delimited continuation to `k`

. Then, it passes each possible value to
the continuation, and appends the results together.

Here’s a first example:

```
> (run (lambda () (+ (inject-values 1 2) (inject-values 3 4))) list)
'(4 5 5 6)
```

That is, reassuringly, the four possible sums: `1 + 3 = 4`

, `1 + 4 = 5`

,
`2 + 3 = 5`

, and `2 + 4 = 6`

. The magic is that all Scheme code,
by virtue of supporting the capture (and unwind) of delimited
continuation, is now “in” the List monad. It is certainly the case
for that uninstrumented thunk. The pre-defined function `map`

provides a more convincing example.

```
> (run (lambda ()
(map cons
(inject-values '(1 2) '(4 5))
(inject-values '(3 4) '(5 6))))
list)
'(((1 . 3) (2 . 4))
((1 . 5) (2 . 6))
((4 . 3) (5 . 4))
((4 . 5) (5 . 6)))
```

I’ve taken the liberty of line-wrapping the return value, and clearly,
`(map cons ...)`

has been called with all four pairs of lists… but
all the special monadic operations happens outside `map`

. Moving
`inject-values`

inside the mapped function is a much stronger evidence
that arbitrary uninstrumented Scheme code is implicitly lifted in the
monad: `map`

is a predefined (pre-compiled even) library function.

```
> (run (lambda ()
(map (lambda (x y) ((inject-values + -) x y))
'(1 2 3)
'(4 5 6)))
list)
'((5 7 9) ; + + +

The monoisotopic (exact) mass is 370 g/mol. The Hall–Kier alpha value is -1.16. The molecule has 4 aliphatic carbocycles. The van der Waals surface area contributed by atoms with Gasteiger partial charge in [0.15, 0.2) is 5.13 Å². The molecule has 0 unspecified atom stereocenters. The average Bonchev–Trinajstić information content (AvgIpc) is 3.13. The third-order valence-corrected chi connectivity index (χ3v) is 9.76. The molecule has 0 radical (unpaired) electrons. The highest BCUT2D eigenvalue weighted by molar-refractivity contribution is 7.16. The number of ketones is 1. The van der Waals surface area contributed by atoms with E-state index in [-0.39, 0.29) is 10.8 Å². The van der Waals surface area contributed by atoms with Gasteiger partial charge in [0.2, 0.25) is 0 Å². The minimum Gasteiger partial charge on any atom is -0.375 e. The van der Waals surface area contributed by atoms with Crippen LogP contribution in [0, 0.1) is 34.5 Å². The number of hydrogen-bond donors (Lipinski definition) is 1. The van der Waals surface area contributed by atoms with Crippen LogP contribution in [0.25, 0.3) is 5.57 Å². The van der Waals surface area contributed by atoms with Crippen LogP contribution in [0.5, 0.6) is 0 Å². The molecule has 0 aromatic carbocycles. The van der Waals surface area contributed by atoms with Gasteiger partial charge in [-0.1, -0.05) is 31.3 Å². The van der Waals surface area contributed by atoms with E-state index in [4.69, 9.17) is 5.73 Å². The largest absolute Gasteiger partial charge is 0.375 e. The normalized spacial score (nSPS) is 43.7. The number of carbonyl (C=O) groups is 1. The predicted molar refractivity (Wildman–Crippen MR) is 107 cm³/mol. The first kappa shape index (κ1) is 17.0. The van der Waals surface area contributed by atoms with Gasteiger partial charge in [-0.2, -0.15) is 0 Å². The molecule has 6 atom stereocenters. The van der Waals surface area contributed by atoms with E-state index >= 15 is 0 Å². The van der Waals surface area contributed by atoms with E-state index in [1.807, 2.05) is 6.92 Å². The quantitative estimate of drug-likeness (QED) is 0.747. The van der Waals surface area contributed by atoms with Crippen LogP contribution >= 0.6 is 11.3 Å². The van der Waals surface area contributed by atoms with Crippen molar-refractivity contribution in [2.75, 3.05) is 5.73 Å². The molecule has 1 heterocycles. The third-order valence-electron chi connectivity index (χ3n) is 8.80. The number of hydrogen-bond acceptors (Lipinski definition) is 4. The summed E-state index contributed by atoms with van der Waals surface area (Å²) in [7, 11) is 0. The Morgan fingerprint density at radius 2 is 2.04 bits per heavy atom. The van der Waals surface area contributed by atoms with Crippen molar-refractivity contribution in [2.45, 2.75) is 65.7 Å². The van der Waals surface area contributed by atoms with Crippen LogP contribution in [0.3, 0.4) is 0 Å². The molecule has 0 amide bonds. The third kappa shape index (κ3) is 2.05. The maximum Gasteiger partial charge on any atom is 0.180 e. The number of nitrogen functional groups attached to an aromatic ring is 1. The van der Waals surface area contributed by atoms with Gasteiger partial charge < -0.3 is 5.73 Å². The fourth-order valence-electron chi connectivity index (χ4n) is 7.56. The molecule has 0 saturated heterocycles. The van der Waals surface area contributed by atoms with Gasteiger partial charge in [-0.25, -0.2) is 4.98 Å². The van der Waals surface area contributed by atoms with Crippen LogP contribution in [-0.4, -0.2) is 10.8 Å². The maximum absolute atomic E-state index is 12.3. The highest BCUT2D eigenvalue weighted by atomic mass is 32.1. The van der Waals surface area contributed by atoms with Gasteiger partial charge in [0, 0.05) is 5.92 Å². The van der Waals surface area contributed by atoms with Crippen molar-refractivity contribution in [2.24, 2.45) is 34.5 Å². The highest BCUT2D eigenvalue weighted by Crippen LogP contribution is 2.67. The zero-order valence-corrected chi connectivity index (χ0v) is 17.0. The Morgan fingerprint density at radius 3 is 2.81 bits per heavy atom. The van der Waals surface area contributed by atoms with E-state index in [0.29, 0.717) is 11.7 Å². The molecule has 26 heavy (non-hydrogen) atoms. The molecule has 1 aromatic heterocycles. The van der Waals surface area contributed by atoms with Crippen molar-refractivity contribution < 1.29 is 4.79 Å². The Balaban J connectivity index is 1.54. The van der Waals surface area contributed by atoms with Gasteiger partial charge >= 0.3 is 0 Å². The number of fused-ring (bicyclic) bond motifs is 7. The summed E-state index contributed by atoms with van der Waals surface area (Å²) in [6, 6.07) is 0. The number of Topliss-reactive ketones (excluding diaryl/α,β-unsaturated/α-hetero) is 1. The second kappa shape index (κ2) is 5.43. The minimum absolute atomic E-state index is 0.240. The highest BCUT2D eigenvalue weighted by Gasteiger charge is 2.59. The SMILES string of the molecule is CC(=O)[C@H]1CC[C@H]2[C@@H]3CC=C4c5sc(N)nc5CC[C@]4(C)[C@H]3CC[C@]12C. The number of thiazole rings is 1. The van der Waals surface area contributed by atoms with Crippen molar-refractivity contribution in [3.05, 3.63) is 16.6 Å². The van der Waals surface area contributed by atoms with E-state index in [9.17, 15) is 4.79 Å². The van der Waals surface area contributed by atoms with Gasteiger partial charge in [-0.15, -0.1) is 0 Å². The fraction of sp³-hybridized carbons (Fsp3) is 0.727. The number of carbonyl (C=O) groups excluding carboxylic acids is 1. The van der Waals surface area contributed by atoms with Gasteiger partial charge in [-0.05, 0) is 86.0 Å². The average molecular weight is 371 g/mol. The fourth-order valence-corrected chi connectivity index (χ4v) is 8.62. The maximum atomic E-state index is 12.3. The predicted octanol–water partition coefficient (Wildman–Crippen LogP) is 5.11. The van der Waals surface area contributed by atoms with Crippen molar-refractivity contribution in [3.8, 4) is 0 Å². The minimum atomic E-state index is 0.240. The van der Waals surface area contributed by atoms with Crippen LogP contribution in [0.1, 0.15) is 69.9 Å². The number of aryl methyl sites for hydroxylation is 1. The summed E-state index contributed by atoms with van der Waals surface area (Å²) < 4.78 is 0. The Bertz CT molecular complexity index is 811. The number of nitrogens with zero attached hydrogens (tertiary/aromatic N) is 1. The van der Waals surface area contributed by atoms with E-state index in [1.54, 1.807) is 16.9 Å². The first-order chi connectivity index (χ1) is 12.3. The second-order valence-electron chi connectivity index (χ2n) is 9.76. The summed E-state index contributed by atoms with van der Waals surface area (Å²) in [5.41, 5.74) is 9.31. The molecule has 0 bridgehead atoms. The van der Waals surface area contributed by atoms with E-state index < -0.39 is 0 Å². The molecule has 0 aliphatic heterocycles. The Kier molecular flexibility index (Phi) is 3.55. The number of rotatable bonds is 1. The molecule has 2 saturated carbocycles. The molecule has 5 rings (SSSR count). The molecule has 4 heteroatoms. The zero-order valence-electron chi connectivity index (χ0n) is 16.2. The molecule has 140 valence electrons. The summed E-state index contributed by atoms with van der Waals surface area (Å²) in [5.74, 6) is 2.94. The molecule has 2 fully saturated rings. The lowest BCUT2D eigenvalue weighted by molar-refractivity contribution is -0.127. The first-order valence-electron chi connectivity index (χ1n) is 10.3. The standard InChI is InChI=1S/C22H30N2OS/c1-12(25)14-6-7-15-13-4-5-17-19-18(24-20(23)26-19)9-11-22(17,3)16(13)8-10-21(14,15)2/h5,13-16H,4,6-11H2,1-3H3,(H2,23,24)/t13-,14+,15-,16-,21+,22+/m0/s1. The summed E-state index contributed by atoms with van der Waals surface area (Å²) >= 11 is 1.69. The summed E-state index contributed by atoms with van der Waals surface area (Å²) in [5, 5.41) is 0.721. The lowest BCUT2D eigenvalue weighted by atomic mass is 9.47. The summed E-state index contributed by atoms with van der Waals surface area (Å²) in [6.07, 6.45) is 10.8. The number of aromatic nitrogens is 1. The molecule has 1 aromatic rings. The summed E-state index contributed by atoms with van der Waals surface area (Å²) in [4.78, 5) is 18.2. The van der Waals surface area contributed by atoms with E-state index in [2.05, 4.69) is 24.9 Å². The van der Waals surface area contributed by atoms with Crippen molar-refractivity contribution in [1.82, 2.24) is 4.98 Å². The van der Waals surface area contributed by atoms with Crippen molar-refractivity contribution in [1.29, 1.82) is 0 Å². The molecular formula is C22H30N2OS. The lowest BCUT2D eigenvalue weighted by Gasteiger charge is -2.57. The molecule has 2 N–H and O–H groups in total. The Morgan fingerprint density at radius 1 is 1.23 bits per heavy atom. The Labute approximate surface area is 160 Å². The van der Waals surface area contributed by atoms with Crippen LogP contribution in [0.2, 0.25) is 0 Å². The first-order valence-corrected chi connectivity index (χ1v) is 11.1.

(5 7 -3) ; + + -
(5 -3 9) ; + - +
(5 -3 -3) ; + - -
(-3 7 9) ; - + +
(-3 7 -3) ; - + -
(-3 -3 9) ; - - +
(-3 -3 -3)) ; - - -
```

At each call to the mapped function, the computation explores both the branch in which the arguments are added and the one in which they are subtracted. The result, for 3 pairs of triplets, is a list of 8 triplets.

Neither of these implementations is surprising or new; I believe
they’re standard undergraduate exercises in a few universities. The
insight in
Filinski’s work
is that both `nothing`

and `inject-values`

share the same structure
and can be defined in terms of the monad they help implement. Because
I dislike scrolling, their definitions are copied here.

```
(define (nothing) ; Maybe
(shift k (Nothing)))
(define (inject-values . values) ; List
(shift k (append-map k values)))
```

Instead of returning the (monadic) value `(Nothing)`

or `values`

(a
list), both capture and unwind the delimited continuation, bind it to
`k`

, and then do something more to the value. Some squinting reveals
that that something more is calling `bind`

with the continuation `k`

as the next step. In the Maybe monad, `Nothing >>= k`

evaluates to
`Nothing`

. In the List monad, `values >>= k`

becomes ```
foldr ((++)
. k) [] values
```

, which is basically `(append-map k values)`

. The
general form for any monad is then to implement any operator that
doesn’t just `return`

a value as

```
(define (operator ...)
(shift k (bind [special stuff] k)))
```

As code, this gives

```
(define (make-operator bind operator)
(lambda arguments
(shift k (bind (apply operator arguments) k))))